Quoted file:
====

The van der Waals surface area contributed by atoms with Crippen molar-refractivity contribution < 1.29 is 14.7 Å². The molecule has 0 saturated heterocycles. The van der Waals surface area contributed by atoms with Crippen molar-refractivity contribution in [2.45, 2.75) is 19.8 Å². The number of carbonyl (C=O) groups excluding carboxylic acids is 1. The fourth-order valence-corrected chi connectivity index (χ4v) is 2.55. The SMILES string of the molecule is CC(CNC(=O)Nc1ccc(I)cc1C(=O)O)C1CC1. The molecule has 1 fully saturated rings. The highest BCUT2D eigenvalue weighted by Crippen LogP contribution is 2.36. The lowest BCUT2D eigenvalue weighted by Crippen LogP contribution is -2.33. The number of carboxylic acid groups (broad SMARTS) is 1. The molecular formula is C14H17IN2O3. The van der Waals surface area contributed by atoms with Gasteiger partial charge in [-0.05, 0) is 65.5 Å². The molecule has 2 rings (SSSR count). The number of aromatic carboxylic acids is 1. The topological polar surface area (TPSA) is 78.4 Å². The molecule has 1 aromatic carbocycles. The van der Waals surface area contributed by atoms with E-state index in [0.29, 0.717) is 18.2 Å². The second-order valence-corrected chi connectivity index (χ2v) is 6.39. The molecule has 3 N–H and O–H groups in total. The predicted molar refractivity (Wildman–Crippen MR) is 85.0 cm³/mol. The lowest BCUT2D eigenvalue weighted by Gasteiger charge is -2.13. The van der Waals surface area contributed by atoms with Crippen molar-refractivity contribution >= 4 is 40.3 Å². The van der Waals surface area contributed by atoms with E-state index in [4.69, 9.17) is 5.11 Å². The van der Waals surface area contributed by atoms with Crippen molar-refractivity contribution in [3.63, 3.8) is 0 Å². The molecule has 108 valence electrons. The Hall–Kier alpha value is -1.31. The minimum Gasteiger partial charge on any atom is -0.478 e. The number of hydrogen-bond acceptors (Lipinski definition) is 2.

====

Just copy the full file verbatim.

The van der Waals surface area contributed by atoms with Crippen molar-refractivity contribution < 1.29 is 14.7 Å². The molecule has 0 saturated heterocycles. The van der Waals surface area contributed by atoms with Crippen molar-refractivity contribution in [2.45, 2.75) is 19.8 Å². The number of carbonyl (C=O) groups excluding carboxylic acids is 1. The fourth-order valence-corrected chi connectivity index (χ4v) is 2.55. The SMILES string of the molecule is CC(CNC(=O)Nc1ccc(I)cc1C(=O)O)C1CC1. The molecule has 1 fully saturated rings. The highest BCUT2D eigenvalue weighted by Crippen LogP contribution is 2.36. The lowest BCUT2D eigenvalue weighted by Crippen LogP contribution is -2.33. The number of carboxylic acid groups (broad SMARTS) is 1. The molecular formula is C14H17IN2O3. The van der Waals surface area contributed by atoms with Gasteiger partial charge in [-0.05, 0) is 65.5 Å². The molecule has 2 rings (SSSR count). The number of aromatic carboxylic acids is 1. The topological polar surface area (TPSA) is 78.4 Å². The molecule has 1 aromatic carbocycles. The van der Waals surface area contributed by atoms with E-state index in [0.29, 0.717) is 18.2 Å². The second-order valence-corrected chi connectivity index (χ2v) is 6.39. The molecule has 3 N–H and O–H groups in total. The predicted molar refractivity (Wildman–Crippen MR) is 85.0 cm³/mol. The lowest BCUT2D eigenvalue weighted by Gasteiger charge is -2.13. The van der Waals surface area contributed by atoms with Crippen molar-refractivity contribution >= 4 is 40.3 Å². The van der Waals surface area contributed by atoms with E-state index in [4.69, 9.17) is 5.11 Å². The van der Waals surface area contributed by atoms with Crippen molar-refractivity contribution in [3.63, 3.8) is 0 Å². The molecule has 108 valence electrons. The Hall–Kier alpha value is -1.31. The minimum Gasteiger partial charge on any atom is -0.478 e. The number of hydrogen-bond acceptors (Lipinski definition) is 2.